Fear Factor Chizzy Style takes off at QEII Park

Published: Fri 2 Dec 2005 11:22 AM
2 December 2005
Fear Factor Chizzy Style takes off at QEII Park
A pilot programme, which challenges potential young school leaders to overcome fears by working with a team to achieve goals, has been adopted at QEII Park after proving highly successful, says Marion Morton, Team Leader Recreation, at the park.
Fear Factor Chizzy Style was the brainchild of Chisnallwood Student Support Counsellor, Graham Henderson, and teacher, Mary Pearson. Both spotted potential leaders at Chisnallwood needing challenges outside the traditional classroom.
In partnership with QEII Park, the school payed for and helped tailor a programme aimed to challenge 10 of its most gifted potential leaders.
"We had some kids who were natural leaders, but exhibited this in negative ways. So we picked them - along with the school's highest achievers - for this course at QEII Park to challenge some of that behaviour," Mr Henderson says.
For one hour, each Thursday, over 10 weeks, these children were pushed by one of QEII Park's most experienced swim tutors to swim, dive, rock-climb, and kayak, to name a few activities. At the end of their course, they had to attend a camp at Takamatua where each person had to make a presentation about what they had achieved during the course.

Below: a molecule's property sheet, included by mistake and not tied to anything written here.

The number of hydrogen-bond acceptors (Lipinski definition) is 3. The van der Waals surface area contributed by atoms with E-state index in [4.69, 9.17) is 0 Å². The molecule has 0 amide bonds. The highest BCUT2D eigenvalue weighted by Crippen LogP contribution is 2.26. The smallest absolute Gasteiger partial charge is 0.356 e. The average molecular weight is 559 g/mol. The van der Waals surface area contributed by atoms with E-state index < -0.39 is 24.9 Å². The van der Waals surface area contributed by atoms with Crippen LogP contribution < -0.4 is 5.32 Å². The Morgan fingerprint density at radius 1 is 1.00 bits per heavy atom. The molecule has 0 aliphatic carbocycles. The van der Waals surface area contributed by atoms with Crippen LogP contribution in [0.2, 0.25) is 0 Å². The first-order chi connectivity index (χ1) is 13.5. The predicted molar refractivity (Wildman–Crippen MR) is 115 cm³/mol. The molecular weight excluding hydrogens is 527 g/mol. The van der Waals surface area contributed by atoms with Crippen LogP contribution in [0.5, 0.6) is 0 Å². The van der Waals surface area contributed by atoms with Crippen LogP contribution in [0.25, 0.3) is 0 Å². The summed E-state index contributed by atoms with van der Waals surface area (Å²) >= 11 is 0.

Ms Morton says that the connection some of the toughest children made with swim tutor Willie Pitama was amazing. "Even when they were crying scared on that diving board, and Willie just about crying with them, he'd still manage to make them dive - with all the other kids cheering and clapping in support. "It's that feeling of co-operation and support that this course aims to instil in its students to take back to their school," she says.
Mr Henderson says those who were already good role models developed skills in dealing with a wider group. It also opened them to other students' backgrounds. Mr Henderson noticed big changes in students who took part - many having overcome overwhelming home situations to even make the classes. That many also showed positive changes in their school behaviour was a major step in the right direction.
"We can't control what happens at home so, for some we may only have planted with them a belief that - given the right situation - they are just as capable of achieving as anyone else at their school, " Mr Henderson says.
Ms Morton says QEII Park is willing to help other schools interested in the programme.

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